Amia’s ‘Old School’ dad

| October 7, 2013


I was riding in my car, blasting Machine Gun Funk, by The Notorious BIG, when it happened. The music was loud, Biggie sounded so good coming from all eight speakers of my car and I was in that zone we’ve all experienced where man, music, and automobile are all in-sync with one another. I knew every word of the track and I’m positive my flow sounded just as good, if not better than Biggie’s:

I Live for the Funk

I Die for the Funk

I Live for the Funk

I Die for the Funk

Now most rap fans know there is a point in the song where Biggie informs one of his associates who is currently incarcerated to, “hold your head, cause when you hit the bricks, I got gin, mad blunts, and ….”

That’s when it hit me.

While sitting at a red light, rapping my lungs out, I turned around and saw my three-year-old daughter, Amia, doing the same thing. She was into the song more than me and her little head was just bobbing away in her car seat.

The light turned green and I turned the music down, then found a mixed Sade CD I had in the car, and started playing Hang On to Your Love. My daughter didn’t say a word as she sometimes would do, if I changed our music in the middle of a track. And by the time, King of Sorrow came on, she was singing along and bobbing her head once again.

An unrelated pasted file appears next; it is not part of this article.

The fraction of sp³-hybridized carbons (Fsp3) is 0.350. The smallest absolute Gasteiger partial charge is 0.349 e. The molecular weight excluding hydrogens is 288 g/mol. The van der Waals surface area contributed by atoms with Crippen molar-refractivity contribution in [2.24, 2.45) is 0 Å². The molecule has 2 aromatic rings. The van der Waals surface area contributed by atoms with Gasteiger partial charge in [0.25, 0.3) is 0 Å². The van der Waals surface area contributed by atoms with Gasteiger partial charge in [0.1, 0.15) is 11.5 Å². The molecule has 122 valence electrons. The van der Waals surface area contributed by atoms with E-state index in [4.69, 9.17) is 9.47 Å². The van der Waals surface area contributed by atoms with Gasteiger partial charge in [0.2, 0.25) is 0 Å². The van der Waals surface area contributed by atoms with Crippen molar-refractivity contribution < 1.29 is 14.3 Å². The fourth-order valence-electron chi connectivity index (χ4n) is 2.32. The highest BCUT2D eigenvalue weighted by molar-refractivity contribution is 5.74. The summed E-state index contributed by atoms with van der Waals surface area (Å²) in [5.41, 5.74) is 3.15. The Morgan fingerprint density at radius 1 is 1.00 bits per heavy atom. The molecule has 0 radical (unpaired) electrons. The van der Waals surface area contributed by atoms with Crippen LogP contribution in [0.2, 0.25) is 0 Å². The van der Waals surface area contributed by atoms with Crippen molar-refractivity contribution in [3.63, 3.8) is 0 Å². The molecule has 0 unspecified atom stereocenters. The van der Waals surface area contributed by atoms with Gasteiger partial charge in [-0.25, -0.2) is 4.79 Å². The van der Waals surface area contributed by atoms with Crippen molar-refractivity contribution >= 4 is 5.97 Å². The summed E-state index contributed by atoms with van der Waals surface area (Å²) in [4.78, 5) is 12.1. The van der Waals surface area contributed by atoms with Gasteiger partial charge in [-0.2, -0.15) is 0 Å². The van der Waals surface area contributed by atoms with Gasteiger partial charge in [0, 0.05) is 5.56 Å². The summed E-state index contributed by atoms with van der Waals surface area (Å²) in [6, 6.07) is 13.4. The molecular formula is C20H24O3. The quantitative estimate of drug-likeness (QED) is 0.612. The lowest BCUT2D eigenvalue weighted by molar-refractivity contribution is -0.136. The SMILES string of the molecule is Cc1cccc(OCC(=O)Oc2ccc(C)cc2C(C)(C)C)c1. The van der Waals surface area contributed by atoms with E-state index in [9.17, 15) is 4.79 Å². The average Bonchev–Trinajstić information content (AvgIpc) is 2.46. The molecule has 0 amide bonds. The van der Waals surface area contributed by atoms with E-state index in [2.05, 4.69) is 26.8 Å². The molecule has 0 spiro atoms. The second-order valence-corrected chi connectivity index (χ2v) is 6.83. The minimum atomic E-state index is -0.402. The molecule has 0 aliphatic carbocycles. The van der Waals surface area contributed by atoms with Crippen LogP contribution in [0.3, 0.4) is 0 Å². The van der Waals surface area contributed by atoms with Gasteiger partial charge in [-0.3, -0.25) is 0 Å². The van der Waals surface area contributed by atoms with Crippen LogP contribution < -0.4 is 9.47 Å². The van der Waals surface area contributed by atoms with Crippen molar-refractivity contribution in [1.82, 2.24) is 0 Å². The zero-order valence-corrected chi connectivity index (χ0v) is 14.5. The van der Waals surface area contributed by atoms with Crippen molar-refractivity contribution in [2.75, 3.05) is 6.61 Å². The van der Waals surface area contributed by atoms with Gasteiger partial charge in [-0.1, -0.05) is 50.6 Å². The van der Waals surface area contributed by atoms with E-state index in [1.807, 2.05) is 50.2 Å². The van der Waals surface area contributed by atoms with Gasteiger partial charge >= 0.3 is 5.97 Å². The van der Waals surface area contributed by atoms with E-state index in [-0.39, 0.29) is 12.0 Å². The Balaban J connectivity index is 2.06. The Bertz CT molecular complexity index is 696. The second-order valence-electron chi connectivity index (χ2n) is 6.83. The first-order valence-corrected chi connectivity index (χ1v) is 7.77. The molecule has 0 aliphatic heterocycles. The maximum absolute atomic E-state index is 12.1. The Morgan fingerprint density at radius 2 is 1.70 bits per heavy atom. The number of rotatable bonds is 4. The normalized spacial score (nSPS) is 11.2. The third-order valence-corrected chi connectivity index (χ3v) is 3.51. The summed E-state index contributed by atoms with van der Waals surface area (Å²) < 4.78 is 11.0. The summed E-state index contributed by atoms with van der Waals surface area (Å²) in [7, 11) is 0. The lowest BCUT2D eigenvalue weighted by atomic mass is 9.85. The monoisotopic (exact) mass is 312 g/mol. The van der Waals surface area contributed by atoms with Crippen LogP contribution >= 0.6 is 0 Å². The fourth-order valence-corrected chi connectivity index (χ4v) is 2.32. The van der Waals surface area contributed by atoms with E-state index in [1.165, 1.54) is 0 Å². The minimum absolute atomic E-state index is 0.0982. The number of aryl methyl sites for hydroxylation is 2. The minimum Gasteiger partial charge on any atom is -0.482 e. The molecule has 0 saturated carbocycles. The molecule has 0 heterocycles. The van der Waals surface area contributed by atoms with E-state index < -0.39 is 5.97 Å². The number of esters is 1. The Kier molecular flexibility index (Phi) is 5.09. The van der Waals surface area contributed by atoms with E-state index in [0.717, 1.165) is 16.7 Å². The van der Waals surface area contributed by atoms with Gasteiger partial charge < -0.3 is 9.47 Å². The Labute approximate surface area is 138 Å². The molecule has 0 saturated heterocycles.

The incident stuck with me though; because that was the moment I realized I couldn’t just play anything around my baby girl’s ears. It didn’t matter that I had grown up along with hip hop or that I knew she would hear more adulterated lyrics as she grew older either. What mattered was that she needed to know she wouldn’t hear that kind of music while she was with her dad.

I still listen to hip hop in the car and at home, but I’m more aware of lyrical content when my daughter is around. Even what’s played on the radio today is much more blatantly sexual and sometimes even vulgar in comparison to 20 and even 10 years ago. And, I’m not saying the music is bad, I’m just saying my daughter doesn’t need to hear about someone, “hitting it from the back,” every time we take a trip.

I’ve also taken it upon myself to make sure she learns about great artists from the past. My mother was a big fan of Al Green and Aretha Franklin, and now so is my daughter. My dad was a blues man and now my daughter likes that too. She listens to funk, jazz, soul, R&B  and even a lot of pop music from the ’70s and ’80s. She has a very special ear for music now and she doesn’t need to know a song is new to give it a chance when I play something she hasn’t heard before.

The other day while we walked home from her school, Amia told me her music teacher had asked what kind of music she liked. You should have seen the pride in her face when she let me know her answer had been, “Old School.” Then you should have seen the pride on my face as we continued to make our way home.

D.L. Russell is an author of Horror and Dark Fantasy and the co-founder and editor of Strange, Weird, and Wonderful Publishing. You can also visit his blog at


This article originally appeared in the Oct. 2 print edition.

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Category: Entertainment, Local, Opinion

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